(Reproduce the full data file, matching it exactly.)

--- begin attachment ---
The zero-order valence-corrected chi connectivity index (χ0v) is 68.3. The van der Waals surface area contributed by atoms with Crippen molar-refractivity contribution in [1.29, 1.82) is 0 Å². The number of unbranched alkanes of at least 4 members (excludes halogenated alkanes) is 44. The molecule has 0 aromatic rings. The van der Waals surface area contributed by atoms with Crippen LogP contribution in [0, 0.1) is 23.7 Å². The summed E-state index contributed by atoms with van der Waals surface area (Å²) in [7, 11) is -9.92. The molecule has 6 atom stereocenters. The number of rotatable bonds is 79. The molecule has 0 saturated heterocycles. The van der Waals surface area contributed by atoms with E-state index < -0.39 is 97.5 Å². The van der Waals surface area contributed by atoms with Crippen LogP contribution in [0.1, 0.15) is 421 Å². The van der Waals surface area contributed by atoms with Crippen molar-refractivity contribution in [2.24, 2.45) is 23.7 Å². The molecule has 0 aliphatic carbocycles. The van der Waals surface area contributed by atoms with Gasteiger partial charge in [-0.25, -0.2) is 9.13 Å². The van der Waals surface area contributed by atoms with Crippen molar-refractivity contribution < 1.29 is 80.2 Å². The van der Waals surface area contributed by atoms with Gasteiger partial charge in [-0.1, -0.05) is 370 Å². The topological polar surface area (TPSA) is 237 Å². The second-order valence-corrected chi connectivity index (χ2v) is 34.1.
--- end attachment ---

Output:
The zero-order valence-corrected chi connectivity index (χ0v) is 68.3. The van der Waals surface area contributed by atoms with Crippen molar-refractivity contribution in [1.29, 1.82) is 0 Å². The number of unbranched alkanes of at least 4 members (excludes halogenated alkanes) is 44. The molecule has 0 aromatic rings. The van der Waals surface area contributed by atoms with Crippen LogP contribution in [0, 0.1) is 23.7 Å². The summed E-state index contributed by atoms with van der Waals surface area (Å²) in [7, 11) is -9.92. The molecule has 6 atom stereocenters. The number of rotatable bonds is 79. The molecule has 0 saturated heterocycles. The van der Waals surface area contributed by atoms with E-state index < -0.39 is 97.5 Å². The van der Waals surface area contributed by atoms with Crippen LogP contribution in [0.1, 0.15) is 421 Å². The van der Waals surface area contributed by atoms with Crippen molar-refractivity contribution in [2.24, 2.45) is 23.7 Å². The molecule has 0 aliphatic carbocycles. The van der Waals surface area contributed by atoms with Gasteiger partial charge in [-0.25, -0.2) is 9.13 Å². The van der Waals surface area contributed by atoms with Crippen molar-refractivity contribution < 1.29 is 80.2 Å². The van der Waals surface area contributed by atoms with Gasteiger partial charge in [-0.1, -0.05) is 370 Å². The topological polar surface area (TPSA) is 237 Å². The second-order valence-corrected chi connectivity index (χ2v) is 34.1.